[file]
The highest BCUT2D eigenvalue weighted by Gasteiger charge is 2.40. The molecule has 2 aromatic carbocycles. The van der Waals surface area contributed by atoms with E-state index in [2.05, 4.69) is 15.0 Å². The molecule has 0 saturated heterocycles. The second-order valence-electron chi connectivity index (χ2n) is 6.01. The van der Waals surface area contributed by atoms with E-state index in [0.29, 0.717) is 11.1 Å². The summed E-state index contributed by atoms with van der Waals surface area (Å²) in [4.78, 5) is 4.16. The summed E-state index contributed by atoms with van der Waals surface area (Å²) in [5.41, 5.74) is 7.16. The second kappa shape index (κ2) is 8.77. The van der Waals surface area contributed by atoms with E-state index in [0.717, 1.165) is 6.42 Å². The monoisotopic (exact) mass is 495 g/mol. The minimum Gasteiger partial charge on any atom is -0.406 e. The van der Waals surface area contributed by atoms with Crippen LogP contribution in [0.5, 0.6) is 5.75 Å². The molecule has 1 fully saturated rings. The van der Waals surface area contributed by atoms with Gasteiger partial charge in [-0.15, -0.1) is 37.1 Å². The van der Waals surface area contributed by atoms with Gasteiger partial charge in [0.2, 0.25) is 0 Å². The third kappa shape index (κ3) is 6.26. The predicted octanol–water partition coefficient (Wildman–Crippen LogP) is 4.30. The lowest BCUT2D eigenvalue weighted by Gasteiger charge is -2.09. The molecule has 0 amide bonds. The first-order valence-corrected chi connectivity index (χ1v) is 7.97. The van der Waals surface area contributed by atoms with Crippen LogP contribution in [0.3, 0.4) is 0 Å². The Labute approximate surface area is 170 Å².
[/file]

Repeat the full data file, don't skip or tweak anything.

The highest BCUT2D eigenvalue weighted by Gasteiger charge is 2.40. The molecule has 2 aromatic carbocycles. The van der Waals surface area contributed by atoms with E-state index in [2.05, 4.69) is 15.0 Å². The molecule has 0 saturated heterocycles. The second-order valence-electron chi connectivity index (χ2n) is 6.01. The van der Waals surface area contributed by atoms with E-state index in [0.29, 0.717) is 11.1 Å². The summed E-state index contributed by atoms with van der Waals surface area (Å²) in [4.78, 5) is 4.16. The summed E-state index contributed by atoms with van der Waals surface area (Å²) in [5.41, 5.74) is 7.16. The second kappa shape index (κ2) is 8.77. The van der Waals surface area contributed by atoms with E-state index in [0.717, 1.165) is 6.42 Å². The monoisotopic (exact) mass is 495 g/mol. The minimum Gasteiger partial charge on any atom is -0.406 e. The van der Waals surface area contributed by atoms with Crippen LogP contribution in [0.5, 0.6) is 5.75 Å². The molecule has 1 fully saturated rings. The van der Waals surface area contributed by atoms with Gasteiger partial charge in [-0.15, -0.1) is 37.1 Å². The van der Waals surface area contributed by atoms with Gasteiger partial charge in [0.2, 0.25) is 0 Å². The third kappa shape index (κ3) is 6.26. The predicted octanol–water partition coefficient (Wildman–Crippen LogP) is 4.30. The lowest BCUT2D eigenvalue weighted by Gasteiger charge is -2.09. The molecule has 0 amide bonds. The first-order valence-corrected chi connectivity index (χ1v) is 7.97. The van der Waals surface area contributed by atoms with Crippen LogP contribution in [0.3, 0.4) is 0 Å². The Labute approximate surface area is 170 Å².